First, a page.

Ceramic Scales


Ceramics teacher Nathan Fry, senior Ben Werner, senior Reece Wilson and senior Hannah Wehrle pose with the in-progress dinosaur head. Photo contributed

Vila Miller, Staff Writer

Since right after fall break, senior Reece Wilson had been working on a special advanced ceramics project.

“We were supposed to do a project that was a head,” Wilson said. “You would start on a peg and build up. I decided I would rather do a triceratops head.”

And from there, the project took off. Wilson spent six months on it. Since the project was so detailed, Wilson had help from seniors Ben Werner and Hannah Wehrle as well as from Ceramics teacher Nathan Fry in order to finish it before spring break.

“I will say that the project was very hard and included a lot of technical skills as well as detailed work and that Reece put tons of effort into making the project look how he wanted it to,” Wehrle said. “It was difficult to get the flail of the head to stand up with wet clay, the horns were all hand sculpted, and each scale was carved and smoothed several times. On top of that, Reece also spent days perfecting the paint to make sure everything looked just right. It was a lot more work than it looks like, and it looks like a lot of work.”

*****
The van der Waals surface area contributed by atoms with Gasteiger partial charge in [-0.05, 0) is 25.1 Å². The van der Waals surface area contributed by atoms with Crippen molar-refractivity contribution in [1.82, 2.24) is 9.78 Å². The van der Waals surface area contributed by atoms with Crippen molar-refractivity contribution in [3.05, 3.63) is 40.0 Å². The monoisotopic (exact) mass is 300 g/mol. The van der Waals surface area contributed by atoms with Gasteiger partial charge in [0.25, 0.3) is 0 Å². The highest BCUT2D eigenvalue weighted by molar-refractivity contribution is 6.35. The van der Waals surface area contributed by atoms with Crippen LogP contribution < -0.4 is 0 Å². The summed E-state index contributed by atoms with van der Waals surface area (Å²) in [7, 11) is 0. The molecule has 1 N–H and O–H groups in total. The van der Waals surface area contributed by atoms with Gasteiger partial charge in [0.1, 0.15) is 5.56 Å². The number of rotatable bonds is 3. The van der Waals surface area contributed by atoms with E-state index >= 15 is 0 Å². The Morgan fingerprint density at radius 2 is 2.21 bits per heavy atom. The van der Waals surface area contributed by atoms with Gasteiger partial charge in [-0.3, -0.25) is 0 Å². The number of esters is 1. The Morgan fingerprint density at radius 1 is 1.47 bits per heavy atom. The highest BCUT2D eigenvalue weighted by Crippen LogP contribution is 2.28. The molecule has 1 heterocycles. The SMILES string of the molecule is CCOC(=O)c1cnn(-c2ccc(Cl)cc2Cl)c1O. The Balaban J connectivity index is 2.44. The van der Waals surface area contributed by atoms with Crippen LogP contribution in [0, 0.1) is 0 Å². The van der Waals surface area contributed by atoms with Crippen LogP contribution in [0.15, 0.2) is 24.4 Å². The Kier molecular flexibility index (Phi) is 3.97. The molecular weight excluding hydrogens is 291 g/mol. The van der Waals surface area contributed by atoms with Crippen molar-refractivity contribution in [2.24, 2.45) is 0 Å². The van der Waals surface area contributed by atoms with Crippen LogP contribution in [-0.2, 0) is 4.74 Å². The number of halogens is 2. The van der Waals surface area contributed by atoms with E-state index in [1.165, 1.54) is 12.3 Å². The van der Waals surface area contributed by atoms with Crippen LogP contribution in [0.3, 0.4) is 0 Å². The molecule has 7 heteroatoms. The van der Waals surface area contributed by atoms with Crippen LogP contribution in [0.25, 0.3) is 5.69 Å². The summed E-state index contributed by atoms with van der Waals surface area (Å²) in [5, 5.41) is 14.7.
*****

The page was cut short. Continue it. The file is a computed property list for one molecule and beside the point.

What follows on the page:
Wilson believes that since he worked so hard on this project, it deserves to be something that is shown off.

“The triceratops head is something I feel I am proud of because it was a project that I put many many hours into,” Wilson said. “There were a handful of times I thought to myself that I couldn’t do it or that I was not good enough to finish this project, at least not on my own. I’m proud I pushed myself, and overall, I feel pride in my awesome friends who were willing to sacrifice some of their time in order to help me finish my triceratops.”

With all of this effort, Wilson’s creation found success at the art show.

The completed dinosaur project sits on a table. Photo contributed

“The art show was a blast,” Wilson said. “A lot of people congratulated me on my triceratops, and overall it was just a lot of fun to see everyone elses works of art. My award was a ribbon for best and show and $50 from the man who judges the art show. As for my future plans for my triceratops, I have no clue as to how or where I am going to display it.”

Wilson recommends ceramics to anyone interested in choosing it as an elective.

“I think advanced ceramics or ceramics in general is really fun because you can do literally anything you can think of,” Wilson said. “Or if vases are your thing, you can make a repeat structure and design it in a thousand different ways. Or if you do sculpting, you can make anything you can imagine. There’s no limit at all.”